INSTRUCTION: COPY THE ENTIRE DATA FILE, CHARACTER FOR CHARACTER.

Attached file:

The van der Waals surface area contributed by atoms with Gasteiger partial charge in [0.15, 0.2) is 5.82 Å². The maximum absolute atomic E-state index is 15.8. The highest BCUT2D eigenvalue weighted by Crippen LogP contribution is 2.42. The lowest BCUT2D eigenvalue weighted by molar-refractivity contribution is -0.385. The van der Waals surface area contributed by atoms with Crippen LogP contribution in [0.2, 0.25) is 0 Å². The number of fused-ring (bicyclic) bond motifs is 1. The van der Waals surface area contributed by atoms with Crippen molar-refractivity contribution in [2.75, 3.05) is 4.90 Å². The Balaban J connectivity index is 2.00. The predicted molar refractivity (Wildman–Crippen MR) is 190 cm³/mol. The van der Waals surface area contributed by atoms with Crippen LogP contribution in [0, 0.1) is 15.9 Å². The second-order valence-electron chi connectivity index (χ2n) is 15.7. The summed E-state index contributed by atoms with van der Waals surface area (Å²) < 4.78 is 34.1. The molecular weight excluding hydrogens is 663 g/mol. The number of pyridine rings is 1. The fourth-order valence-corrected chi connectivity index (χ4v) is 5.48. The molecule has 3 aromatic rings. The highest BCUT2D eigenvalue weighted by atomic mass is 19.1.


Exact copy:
The van der Waals surface area contributed by atoms with Gasteiger partial charge in [0.15, 0.2) is 5.82 Å². The maximum absolute atomic E-state index is 15.8. The highest BCUT2D eigenvalue weighted by Crippen LogP contribution is 2.42. The lowest BCUT2D eigenvalue weighted by molar-refractivity contribution is -0.385. The van der Waals surface area contributed by atoms with Crippen LogP contribution in [0.2, 0.25) is 0 Å². The number of fused-ring (bicyclic) bond motifs is 1. The van der Waals surface area contributed by atoms with Crippen molar-refractivity contribution in [2.75, 3.05) is 4.90 Å². The Balaban J connectivity index is 2.00. The predicted molar refractivity (Wildman–Crippen MR) is 190 cm³/mol. The van der Waals surface area contributed by atoms with Crippen LogP contribution in [0, 0.1) is 15.9 Å². The second-order valence-electron chi connectivity index (χ2n) is 15.7. The summed E-state index contributed by atoms with van der Waals surface area (Å²) < 4.78 is 34.1. The molecular weight excluding hydrogens is 663 g/mol. The number of pyridine rings is 1. The fourth-order valence-corrected chi connectivity index (χ4v) is 5.48. The molecule has 3 aromatic rings. The highest BCUT2D eigenvalue weighted by atomic mass is 19.1.